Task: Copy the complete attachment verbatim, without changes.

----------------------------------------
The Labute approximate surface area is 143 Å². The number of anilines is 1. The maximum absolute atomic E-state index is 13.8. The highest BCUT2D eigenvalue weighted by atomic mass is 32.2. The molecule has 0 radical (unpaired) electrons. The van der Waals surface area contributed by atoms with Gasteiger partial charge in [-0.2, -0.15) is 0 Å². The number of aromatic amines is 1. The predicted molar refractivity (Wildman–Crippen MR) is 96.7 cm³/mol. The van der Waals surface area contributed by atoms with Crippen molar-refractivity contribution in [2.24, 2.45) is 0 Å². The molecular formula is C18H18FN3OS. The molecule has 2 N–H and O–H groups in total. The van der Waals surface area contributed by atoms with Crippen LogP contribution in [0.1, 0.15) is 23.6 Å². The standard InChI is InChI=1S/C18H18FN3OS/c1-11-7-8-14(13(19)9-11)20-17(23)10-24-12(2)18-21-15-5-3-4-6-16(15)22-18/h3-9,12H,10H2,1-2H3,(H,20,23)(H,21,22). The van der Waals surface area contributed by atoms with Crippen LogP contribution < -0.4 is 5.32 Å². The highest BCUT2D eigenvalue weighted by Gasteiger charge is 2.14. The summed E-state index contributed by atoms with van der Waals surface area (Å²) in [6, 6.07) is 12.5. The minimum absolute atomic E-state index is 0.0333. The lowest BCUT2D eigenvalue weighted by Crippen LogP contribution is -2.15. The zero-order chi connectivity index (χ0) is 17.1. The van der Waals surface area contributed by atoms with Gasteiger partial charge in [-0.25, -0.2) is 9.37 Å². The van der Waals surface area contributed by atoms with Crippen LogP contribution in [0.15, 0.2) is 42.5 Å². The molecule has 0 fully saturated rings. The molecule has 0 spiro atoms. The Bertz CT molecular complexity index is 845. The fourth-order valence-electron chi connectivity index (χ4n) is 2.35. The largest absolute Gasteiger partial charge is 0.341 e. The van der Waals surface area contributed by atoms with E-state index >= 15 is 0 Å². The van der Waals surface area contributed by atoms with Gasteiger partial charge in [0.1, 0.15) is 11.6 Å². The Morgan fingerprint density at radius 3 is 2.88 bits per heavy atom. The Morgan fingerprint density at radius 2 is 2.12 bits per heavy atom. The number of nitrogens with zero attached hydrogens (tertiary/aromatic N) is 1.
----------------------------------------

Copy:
The Labute approximate surface area is 143 Å². The number of anilines is 1. The maximum absolute atomic E-state index is 13.8. The highest BCUT2D eigenvalue weighted by atomic mass is 32.2. The molecule has 0 radical (unpaired) electrons. The van der Waals surface area contributed by atoms with Gasteiger partial charge in [-0.2, -0.15) is 0 Å². The number of aromatic amines is 1. The predicted molar refractivity (Wildman–Crippen MR) is 96.7 cm³/mol. The van der Waals surface area contributed by atoms with Crippen molar-refractivity contribution in [2.24, 2.45) is 0 Å². The molecular formula is C18H18FN3OS. The molecule has 2 N–H and O–H groups in total. The van der Waals surface area contributed by atoms with Crippen LogP contribution in [0.1, 0.15) is 23.6 Å². The standard InChI is InChI=1S/C18H18FN3OS/c1-11-7-8-14(13(19)9-11)20-17(23)10-24-12(2)18-21-15-5-3-4-6-16(15)22-18/h3-9,12H,10H2,1-2H3,(H,20,23)(H,21,22). The van der Waals surface area contributed by atoms with Crippen LogP contribution < -0.4 is 5.32 Å². The highest BCUT2D eigenvalue weighted by Gasteiger charge is 2.14. The summed E-state index contributed by atoms with van der Waals surface area (Å²) in [6, 6.07) is 12.5. The minimum absolute atomic E-state index is 0.0333. The lowest BCUT2D eigenvalue weighted by Crippen LogP contribution is -2.15. The zero-order chi connectivity index (χ0) is 17.1. The van der Waals surface area contributed by atoms with Gasteiger partial charge in [-0.25, -0.2) is 9.37 Å². The van der Waals surface area contributed by atoms with Crippen LogP contribution in [0.15, 0.2) is 42.5 Å². The molecule has 0 fully saturated rings. The molecule has 0 spiro atoms. The Bertz CT molecular complexity index is 845. The fourth-order valence-electron chi connectivity index (χ4n) is 2.35. The largest absolute Gasteiger partial charge is 0.341 e. The van der Waals surface area contributed by atoms with E-state index >= 15 is 0 Å². The van der Waals surface area contributed by atoms with Gasteiger partial charge in [0.1, 0.15) is 11.6 Å². The Morgan fingerprint density at radius 3 is 2.88 bits per heavy atom. The Morgan fingerprint density at radius 2 is 2.12 bits per heavy atom. The number of nitrogens with zero attached hydrogens (tertiary/aromatic N) is 1.